Civil War re-enactors celebrate anniversary of 141st PVI
Local Civil War re-enactors celebrated the 150th anniversary of the commissioning of the 141st Pennsylvania Volunteer Infantry Sunday with a recreation of that day's events.
The infantry, which included several companies from Bradford County, was made a bona fide military organization on Aug. 29, 1862 in a ceremony at Camp Curtin in Harrisburg, said re-enactor Kurt Lafy, portraying the first lieutenant of Company A.
The commissioning ceremony started at about 1 p.m., following a cannon demonstration at noon. Attendees, several of whom were descendants of members of the infantry, also asked questions of the re-enactors and viewed an antique quilt display and small museum highlighting the 141st in a barn on the East Smithfield property where Company A camped.
After the regiment, led by colonel Henry Madill, was commissioned and each man enlisted, the company mustered into service and almost immediately began to work on drills. The group had little military experience at the outset, Lafy said.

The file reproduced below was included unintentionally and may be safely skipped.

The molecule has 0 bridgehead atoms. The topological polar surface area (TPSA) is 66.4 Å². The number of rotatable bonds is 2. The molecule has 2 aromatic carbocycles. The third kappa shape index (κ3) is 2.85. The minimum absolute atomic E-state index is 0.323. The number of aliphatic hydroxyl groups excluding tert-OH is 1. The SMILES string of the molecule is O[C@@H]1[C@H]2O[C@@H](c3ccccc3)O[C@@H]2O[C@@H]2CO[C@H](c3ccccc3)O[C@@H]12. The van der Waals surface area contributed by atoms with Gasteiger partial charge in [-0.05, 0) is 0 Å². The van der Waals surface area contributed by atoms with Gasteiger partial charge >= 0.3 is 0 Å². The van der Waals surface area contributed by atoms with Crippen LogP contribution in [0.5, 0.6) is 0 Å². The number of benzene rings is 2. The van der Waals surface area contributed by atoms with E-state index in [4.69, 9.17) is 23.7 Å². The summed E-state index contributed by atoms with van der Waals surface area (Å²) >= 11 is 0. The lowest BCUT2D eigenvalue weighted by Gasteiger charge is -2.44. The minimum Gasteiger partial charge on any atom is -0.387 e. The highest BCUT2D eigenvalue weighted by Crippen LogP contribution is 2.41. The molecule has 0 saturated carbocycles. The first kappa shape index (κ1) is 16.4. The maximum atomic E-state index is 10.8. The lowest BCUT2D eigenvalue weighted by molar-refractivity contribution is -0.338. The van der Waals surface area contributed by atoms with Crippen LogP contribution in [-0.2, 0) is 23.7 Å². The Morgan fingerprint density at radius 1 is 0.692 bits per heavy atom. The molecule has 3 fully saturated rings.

On Sunday, the unit then marched across a hill until they were no longer visible over the horizon, save for the flag held by the company's color bearer. A cannon then fired, and taps was played.
This was the second day of re-enacting for the 141st and members of the 4th U.S. Light Artillery. Participants took part in a field day Saturday, participating in drills, a dress parade, demonstrations and competitions.
The 141st Pennsylvania Volunteers were made up of units from Bradford, Sullivan, Susquehanna and Wayne counties, Lafy said. The regiment began with 1,000 men, a number swiftly reduced by disease and accidental causes before its first battle.
By the time the regiment was to participate in the Battle of Gettysburg in July 1863, only about 200 men remained active. However, the soldiers were passionate about "going to defend their state," Lafy said. The unit came out of the battle with only 30 active members, he said.
However, the regiment's numbers climbed again as sick and wounded soldiers healed and returned, Lafy said. The 141st went on to participate in the battles of the Wilderness, Spotsylvania, North Anna, Cold Harbor and Petersburg.
State Rep. Tina Pickett, who spoke at Sunday's ceremony, said nearly every family in the county was affected by the absence of Bradford County's soldiers during the Civil War. However, the men were passionate about joining the infantry, she said.
One man, about 60 years of age, claimed to be younger in order to join, she said. Another family - a father and eight sons - all enlisted at once.
"Their dedication and sacrifice made this regiment strong," she said.
For more information on the 141st Pennsylvania Volunteer Infantry, Company A, visit www.141pvi.us.
Amanda Renko can be reached at (570) 888-9652; or email: email@example.com.